In contrast, Luckhardt's first verse doesn't flow quite as nicely, but it's infinitely clearer. He rightly identifies the seizure of power as the way forward for the proletariat. The damned of the earth, the "prisoners of starvation," are called upon to "arise." The proletariat is identified not only as an exploited class, but a class that must and will fight against exploitation. Bragg, by contrast, echoes the Maoist slander that the Western proletariat has been "bought off" -- and in fact no longer exists as a class -- by asking all of us, collectively, not to "cling so hard to your possessions." Luckhardt calls for the workers to "clean out the oppressors" -- Bragg calls for his middle-class audience to demand rights and respect, not for themselves, but presumably for their maids and the like.


Luckhardt's chorus invokes the imagery of an epoch-making showdown between the proletariat, united in The International, and the bourgeoisie. Bragg's? Well, there's some cozy language about brothers and sisters struggling (why bother with that "last battle" when you can have the activists' joy of a life spent lashing out against chimeras?), singing, and the human race being united by a fuzzy kind of idealistic internationalism. Class distinctions are lost in Bragg -- we're left with "the human race" while in Luckhardt it's clearly the working class that's envisioned drawing together for its final, glorious assault on the citadels of capital.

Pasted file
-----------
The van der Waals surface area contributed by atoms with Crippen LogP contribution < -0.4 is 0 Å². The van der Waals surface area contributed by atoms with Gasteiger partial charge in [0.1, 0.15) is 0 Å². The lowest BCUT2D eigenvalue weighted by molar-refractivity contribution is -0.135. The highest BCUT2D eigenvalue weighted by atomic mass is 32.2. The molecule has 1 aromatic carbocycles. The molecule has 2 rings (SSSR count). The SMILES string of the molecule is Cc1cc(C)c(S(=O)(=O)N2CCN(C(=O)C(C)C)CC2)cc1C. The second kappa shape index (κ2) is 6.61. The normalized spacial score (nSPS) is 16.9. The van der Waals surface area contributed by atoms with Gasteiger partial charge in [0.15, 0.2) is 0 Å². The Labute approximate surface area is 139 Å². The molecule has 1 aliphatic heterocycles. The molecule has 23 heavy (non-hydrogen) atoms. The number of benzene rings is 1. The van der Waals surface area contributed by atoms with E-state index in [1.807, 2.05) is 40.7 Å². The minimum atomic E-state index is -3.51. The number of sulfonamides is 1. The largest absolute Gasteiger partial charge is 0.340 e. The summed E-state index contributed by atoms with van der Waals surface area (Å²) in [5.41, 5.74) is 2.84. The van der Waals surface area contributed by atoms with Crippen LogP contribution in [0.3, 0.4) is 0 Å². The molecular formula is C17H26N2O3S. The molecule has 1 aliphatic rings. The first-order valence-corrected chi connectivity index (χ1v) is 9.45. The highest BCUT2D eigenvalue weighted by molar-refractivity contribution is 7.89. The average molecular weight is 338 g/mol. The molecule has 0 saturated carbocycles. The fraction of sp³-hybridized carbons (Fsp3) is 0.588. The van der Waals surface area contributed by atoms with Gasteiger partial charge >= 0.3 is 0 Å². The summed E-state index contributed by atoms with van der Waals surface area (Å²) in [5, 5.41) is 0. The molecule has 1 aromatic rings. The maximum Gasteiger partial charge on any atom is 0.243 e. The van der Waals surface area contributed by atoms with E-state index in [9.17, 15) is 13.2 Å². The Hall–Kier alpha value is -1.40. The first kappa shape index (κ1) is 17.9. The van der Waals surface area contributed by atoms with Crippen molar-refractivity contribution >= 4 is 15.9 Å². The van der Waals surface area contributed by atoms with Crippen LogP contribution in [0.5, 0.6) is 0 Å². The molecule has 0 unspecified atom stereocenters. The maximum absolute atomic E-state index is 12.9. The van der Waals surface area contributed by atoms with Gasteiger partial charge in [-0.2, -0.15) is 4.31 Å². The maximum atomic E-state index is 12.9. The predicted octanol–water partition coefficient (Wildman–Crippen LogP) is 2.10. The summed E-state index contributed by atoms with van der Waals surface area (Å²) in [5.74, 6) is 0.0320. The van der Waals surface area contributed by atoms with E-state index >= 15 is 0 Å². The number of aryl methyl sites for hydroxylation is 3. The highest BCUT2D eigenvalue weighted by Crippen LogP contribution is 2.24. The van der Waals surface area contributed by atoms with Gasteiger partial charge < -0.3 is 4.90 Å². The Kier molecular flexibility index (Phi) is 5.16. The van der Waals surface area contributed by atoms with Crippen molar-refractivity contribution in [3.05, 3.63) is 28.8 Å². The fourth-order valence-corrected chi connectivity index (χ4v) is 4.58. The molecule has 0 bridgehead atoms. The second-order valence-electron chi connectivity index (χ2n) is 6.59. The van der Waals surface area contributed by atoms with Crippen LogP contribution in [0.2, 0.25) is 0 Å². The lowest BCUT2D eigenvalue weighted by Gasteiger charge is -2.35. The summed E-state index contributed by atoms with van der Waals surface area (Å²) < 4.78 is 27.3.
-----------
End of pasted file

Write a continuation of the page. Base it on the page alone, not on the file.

Second verse

Luckhardt's first lines in the second verse brilliantly recapitulates one of the central ideas of the working class, which led to the formation of the First International and guided its activities: the idea that, in Marx's words, the emancipation of the working class is the task of the working class itself. This verse throws back in the face of reformism the "empty phrases" by which reformism attempts to pacify and derail the working class.

Bragg, unsurprisingly, latches on to just such empty phrases. "Let no one build walls to divide us" -- after all, we have to be united in song. The rest of Bragg's second verse is full of pablum about togetherness and unity -- but it's never clear to what end.

Final verses

Luckhardt concludes by painting the picture of the working class, united internationally, "pushing the loafers aside," taking control of the world, and once and forever putting and end to capitalist war and exploitation. The sun shines forevermore.

Bragg, on the other hand, as a middle class activist, can't imagine anything more hallowed than playing the hero, perpetually reenacting the feat of the Tiananmen man -- "we stand unbowed before their armour." There's a fight -- for what, we know not -- but it's only "provoked by their oppression." This is a far cry from the embrace by Luckhardt, and the proletarian movement as a whole, of bold, strong action against the oppressors.